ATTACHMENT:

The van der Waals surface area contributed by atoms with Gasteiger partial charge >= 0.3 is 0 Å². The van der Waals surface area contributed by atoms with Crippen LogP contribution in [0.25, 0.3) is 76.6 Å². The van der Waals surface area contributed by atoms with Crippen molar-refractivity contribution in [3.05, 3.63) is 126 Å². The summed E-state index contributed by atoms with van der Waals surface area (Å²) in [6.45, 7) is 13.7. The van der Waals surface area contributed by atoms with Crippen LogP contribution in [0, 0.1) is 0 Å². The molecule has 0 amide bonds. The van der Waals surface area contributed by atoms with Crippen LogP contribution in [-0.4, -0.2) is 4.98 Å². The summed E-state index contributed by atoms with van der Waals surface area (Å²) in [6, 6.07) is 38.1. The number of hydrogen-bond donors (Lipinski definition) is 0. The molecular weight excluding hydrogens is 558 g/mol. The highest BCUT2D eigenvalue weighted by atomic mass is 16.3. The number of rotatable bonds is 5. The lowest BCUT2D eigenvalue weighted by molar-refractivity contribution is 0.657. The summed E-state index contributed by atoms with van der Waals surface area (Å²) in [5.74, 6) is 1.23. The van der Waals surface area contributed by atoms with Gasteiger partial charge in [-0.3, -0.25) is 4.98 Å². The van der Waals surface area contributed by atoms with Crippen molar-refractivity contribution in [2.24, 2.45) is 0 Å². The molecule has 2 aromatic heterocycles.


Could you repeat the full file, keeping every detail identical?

The van der Waals surface area contributed by atoms with Gasteiger partial charge >= 0.3 is 0 Å². The van der Waals surface area contributed by atoms with Crippen LogP contribution in [0.25, 0.3) is 76.6 Å². The van der Waals surface area contributed by atoms with Crippen molar-refractivity contribution in [3.05, 3.63) is 126 Å². The summed E-state index contributed by atoms with van der Waals surface area (Å²) in [6.45, 7) is 13.7. The van der Waals surface area contributed by atoms with Crippen LogP contribution in [0, 0.1) is 0 Å². The molecule has 0 amide bonds. The van der Waals surface area contributed by atoms with Crippen LogP contribution in [-0.4, -0.2) is 4.98 Å². The summed E-state index contributed by atoms with van der Waals surface area (Å²) in [6, 6.07) is 38.1. The number of hydrogen-bond donors (Lipinski definition) is 0. The molecular weight excluding hydrogens is 558 g/mol. The highest BCUT2D eigenvalue weighted by atomic mass is 16.3. The number of rotatable bonds is 5. The lowest BCUT2D eigenvalue weighted by molar-refractivity contribution is 0.657. The summed E-state index contributed by atoms with van der Waals surface area (Å²) in [5.74, 6) is 1.23. The van der Waals surface area contributed by atoms with Gasteiger partial charge in [-0.3, -0.25) is 4.98 Å². The van der Waals surface area contributed by atoms with Crippen molar-refractivity contribution in [2.24, 2.45) is 0 Å². The molecule has 2 aromatic heterocycles.